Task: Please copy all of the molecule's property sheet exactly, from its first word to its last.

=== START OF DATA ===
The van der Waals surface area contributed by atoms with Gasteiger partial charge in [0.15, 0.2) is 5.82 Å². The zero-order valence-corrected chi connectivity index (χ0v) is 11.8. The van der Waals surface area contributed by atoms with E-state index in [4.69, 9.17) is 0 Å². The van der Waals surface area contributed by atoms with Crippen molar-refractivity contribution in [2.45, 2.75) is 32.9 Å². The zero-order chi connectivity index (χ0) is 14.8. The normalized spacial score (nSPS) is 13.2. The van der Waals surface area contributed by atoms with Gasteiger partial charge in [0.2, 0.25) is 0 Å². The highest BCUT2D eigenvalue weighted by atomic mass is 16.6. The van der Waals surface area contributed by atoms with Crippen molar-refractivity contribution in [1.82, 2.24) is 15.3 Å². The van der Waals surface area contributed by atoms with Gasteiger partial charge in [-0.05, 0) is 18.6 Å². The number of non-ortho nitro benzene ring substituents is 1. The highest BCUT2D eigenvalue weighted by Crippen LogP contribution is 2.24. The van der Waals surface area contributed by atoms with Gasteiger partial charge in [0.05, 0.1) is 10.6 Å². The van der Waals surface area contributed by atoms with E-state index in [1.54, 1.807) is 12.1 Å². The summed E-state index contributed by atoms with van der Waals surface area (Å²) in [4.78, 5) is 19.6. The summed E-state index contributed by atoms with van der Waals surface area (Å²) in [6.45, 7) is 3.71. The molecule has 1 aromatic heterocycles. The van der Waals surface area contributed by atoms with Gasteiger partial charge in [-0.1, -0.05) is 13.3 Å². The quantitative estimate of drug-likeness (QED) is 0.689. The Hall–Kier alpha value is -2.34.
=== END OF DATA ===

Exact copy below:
The van der Waals surface area contributed by atoms with Gasteiger partial charge in [0.15, 0.2) is 5.82 Å². The zero-order valence-corrected chi connectivity index (χ0v) is 11.8. The van der Waals surface area contributed by atoms with E-state index in [4.69, 9.17) is 0 Å². The van der Waals surface area contributed by atoms with Crippen molar-refractivity contribution in [2.45, 2.75) is 32.9 Å². The zero-order chi connectivity index (χ0) is 14.8. The normalized spacial score (nSPS) is 13.2. The van der Waals surface area contributed by atoms with Gasteiger partial charge in [0.2, 0.25) is 0 Å². The highest BCUT2D eigenvalue weighted by atomic mass is 16.6. The van der Waals surface area contributed by atoms with Crippen molar-refractivity contribution in [1.82, 2.24) is 15.3 Å². The van der Waals surface area contributed by atoms with Gasteiger partial charge in [-0.05, 0) is 18.6 Å². The number of non-ortho nitro benzene ring substituents is 1. The highest BCUT2D eigenvalue weighted by Crippen LogP contribution is 2.24. The van der Waals surface area contributed by atoms with Gasteiger partial charge in [0.05, 0.1) is 10.6 Å². The van der Waals surface area contributed by atoms with E-state index in [1.54, 1.807) is 12.1 Å². The summed E-state index contributed by atoms with van der Waals surface area (Å²) in [4.78, 5) is 19.6. The summed E-state index contributed by atoms with van der Waals surface area (Å²) in [6.45, 7) is 3.71. The molecule has 1 aromatic heterocycles. The van der Waals surface area contributed by atoms with Gasteiger partial charge in [-0.1, -0.05) is 13.3 Å². The quantitative estimate of drug-likeness (QED) is 0.689. The Hall–Kier alpha value is -2.34.